Although much of my time working with B was related to academics, I learned much more about what it means to be an advisor from my interactions with B that didn’t focus on academics alone. Rather, I learned that being an advisor means understanding our students through and through. It means learning about their families, their friends, their work life, and their interests. Sometimes, being an advisor meant helping B with college applications, but sometimes it simply meant brainstorming ideas for B’s next pep rally dance routine. Other times it meant giving B advice about how to balance work and school, or about how to navigate peer interactions. And sometimes it meant that B gave me advice about what I should choose as my quote for the school yearbook, or what the other 12 Plus staff members and I should wear when we chaperone prom. It was in moments like these that B taught me what it meant to be an advisor: These times when parts of our students’ personalities and circumstances revealed themselves to us. These key details about their lives that an advisor needs to understand so that we can best support our students on a path that fits them and their dreams.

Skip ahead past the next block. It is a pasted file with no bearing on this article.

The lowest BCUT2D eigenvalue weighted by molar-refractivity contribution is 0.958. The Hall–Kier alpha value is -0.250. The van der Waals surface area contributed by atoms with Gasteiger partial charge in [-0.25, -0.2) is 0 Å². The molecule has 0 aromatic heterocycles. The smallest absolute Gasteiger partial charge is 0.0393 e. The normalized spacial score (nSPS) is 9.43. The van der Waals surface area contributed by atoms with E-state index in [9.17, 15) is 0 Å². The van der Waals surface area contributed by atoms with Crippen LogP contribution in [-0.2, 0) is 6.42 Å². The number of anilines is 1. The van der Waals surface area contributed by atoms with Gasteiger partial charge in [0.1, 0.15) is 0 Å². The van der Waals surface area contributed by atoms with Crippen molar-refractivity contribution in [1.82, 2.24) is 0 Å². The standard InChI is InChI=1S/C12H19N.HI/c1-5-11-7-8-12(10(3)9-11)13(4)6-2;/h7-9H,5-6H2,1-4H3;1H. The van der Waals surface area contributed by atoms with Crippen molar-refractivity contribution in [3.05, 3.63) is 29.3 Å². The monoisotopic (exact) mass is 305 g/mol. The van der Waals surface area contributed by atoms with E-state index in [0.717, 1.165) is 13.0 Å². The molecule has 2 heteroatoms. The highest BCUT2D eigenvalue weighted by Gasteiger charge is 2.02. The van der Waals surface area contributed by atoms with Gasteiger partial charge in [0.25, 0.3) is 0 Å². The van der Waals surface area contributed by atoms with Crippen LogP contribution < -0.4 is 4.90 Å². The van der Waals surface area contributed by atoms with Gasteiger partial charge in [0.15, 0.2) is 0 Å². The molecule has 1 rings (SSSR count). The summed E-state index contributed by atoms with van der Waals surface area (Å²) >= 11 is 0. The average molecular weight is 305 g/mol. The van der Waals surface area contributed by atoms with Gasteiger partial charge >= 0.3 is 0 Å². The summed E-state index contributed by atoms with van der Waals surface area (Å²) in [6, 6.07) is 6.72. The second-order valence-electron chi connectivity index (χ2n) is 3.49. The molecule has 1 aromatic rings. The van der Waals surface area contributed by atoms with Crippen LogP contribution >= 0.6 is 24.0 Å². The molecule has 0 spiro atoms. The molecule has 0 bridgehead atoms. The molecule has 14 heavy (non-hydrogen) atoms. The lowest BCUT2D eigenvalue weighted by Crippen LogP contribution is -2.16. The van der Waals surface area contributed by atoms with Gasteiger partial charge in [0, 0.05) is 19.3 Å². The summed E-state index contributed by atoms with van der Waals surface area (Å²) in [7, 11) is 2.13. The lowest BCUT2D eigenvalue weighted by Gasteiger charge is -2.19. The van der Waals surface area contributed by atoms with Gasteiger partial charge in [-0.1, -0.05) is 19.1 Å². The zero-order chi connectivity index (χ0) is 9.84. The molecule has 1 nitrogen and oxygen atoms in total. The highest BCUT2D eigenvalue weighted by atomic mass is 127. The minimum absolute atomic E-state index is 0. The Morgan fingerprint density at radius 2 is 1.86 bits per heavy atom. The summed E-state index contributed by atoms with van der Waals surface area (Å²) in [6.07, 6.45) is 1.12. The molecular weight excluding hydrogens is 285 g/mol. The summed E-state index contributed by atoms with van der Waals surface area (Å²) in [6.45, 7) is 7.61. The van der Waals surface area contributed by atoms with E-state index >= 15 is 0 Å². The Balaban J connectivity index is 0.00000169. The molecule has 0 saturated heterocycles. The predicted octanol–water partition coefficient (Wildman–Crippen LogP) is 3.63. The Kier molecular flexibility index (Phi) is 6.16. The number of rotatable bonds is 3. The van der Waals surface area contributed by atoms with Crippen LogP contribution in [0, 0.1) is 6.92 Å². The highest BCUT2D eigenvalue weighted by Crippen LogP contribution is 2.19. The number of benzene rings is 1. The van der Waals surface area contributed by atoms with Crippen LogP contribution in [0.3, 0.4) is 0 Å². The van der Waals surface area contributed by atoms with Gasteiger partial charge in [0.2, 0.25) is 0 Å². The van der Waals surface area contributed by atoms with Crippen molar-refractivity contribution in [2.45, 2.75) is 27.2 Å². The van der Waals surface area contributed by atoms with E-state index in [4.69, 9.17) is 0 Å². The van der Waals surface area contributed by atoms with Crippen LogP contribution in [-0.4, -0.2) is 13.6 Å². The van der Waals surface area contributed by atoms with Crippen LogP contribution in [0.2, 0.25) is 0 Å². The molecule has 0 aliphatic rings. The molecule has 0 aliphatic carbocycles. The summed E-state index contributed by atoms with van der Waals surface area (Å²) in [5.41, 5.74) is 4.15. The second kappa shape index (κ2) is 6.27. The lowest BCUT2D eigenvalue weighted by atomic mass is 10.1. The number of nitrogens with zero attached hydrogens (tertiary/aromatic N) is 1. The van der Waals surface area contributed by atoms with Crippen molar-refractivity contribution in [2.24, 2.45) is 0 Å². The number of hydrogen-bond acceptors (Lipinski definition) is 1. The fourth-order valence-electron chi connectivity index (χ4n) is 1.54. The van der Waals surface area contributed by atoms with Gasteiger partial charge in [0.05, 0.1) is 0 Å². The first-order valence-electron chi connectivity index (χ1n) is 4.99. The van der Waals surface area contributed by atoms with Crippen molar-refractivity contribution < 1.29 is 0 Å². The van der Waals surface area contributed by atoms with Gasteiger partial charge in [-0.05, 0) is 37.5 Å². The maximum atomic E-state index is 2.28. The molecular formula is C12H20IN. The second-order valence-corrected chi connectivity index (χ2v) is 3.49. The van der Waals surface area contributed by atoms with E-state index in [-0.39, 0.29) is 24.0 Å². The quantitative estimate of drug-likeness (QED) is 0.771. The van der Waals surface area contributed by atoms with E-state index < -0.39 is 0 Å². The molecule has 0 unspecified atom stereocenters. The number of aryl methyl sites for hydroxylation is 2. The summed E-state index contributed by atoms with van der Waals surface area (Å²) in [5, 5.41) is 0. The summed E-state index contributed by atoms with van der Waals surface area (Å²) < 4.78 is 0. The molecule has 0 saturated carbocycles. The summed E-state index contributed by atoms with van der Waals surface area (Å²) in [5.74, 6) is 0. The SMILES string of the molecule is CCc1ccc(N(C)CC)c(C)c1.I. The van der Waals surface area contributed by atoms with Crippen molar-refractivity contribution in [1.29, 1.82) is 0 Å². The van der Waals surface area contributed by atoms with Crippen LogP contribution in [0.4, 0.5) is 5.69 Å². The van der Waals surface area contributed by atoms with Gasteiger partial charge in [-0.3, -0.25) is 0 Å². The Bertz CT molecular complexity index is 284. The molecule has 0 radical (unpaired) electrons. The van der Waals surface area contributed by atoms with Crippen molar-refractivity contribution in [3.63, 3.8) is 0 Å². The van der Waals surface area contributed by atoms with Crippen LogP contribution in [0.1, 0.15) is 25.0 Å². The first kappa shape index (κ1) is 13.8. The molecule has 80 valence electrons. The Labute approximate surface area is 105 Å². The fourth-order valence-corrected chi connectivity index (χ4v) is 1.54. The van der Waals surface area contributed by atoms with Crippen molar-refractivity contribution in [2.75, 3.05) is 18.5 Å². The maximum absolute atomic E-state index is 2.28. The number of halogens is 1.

Whenever I hang out with my friends and the topic of my work with 12+ comes up, they always ask about B. “How is B doing? What is B doing after graduating?” they ask me. When they say this, my heart always warms at the thought that B has people rooting for him that he doesn’t even know.  I feel even more proud when I think that I am one of the lucky people who did get to know him this year; one of the people who got to play a small part in his journey. As graduation day nears, I have this feeling towards all of my students. I know that they will all have a team of people cheering for them as they walk across the stage; a team of teachers, school administrators, family, and friends. I am so thankful that 12 Plus and KHSA allowed me to have a spot on our students’ team this year.